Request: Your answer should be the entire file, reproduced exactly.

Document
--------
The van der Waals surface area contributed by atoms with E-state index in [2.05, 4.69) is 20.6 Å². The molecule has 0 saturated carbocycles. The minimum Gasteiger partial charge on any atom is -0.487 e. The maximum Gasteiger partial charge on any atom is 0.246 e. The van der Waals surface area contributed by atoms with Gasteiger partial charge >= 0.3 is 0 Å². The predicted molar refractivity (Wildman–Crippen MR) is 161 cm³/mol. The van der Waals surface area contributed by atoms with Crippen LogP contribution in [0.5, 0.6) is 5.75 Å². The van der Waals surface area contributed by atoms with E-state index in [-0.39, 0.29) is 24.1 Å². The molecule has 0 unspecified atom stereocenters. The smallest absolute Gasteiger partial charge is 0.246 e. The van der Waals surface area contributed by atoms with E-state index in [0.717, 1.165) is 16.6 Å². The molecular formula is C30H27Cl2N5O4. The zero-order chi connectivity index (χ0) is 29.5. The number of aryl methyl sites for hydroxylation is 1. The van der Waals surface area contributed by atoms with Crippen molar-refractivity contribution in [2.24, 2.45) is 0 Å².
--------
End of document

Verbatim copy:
The van der Waals surface area contributed by atoms with E-state index in [2.05, 4.69) is 20.6 Å². The molecule has 0 saturated carbocycles. The minimum Gasteiger partial charge on any atom is -0.487 e. The maximum Gasteiger partial charge on any atom is 0.246 e. The van der Waals surface area contributed by atoms with Gasteiger partial charge >= 0.3 is 0 Å². The predicted molar refractivity (Wildman–Crippen MR) is 161 cm³/mol. The van der Waals surface area contributed by atoms with Crippen LogP contribution in [0.5, 0.6) is 5.75 Å². The van der Waals surface area contributed by atoms with E-state index in [-0.39, 0.29) is 24.1 Å². The molecule has 0 unspecified atom stereocenters. The smallest absolute Gasteiger partial charge is 0.246 e. The van der Waals surface area contributed by atoms with E-state index in [0.717, 1.165) is 16.6 Å². The molecular formula is C30H27Cl2N5O4. The zero-order chi connectivity index (χ0) is 29.5. The number of aryl methyl sites for hydroxylation is 1. The van der Waals surface area contributed by atoms with Crippen molar-refractivity contribution in [2.24, 2.45) is 0 Å².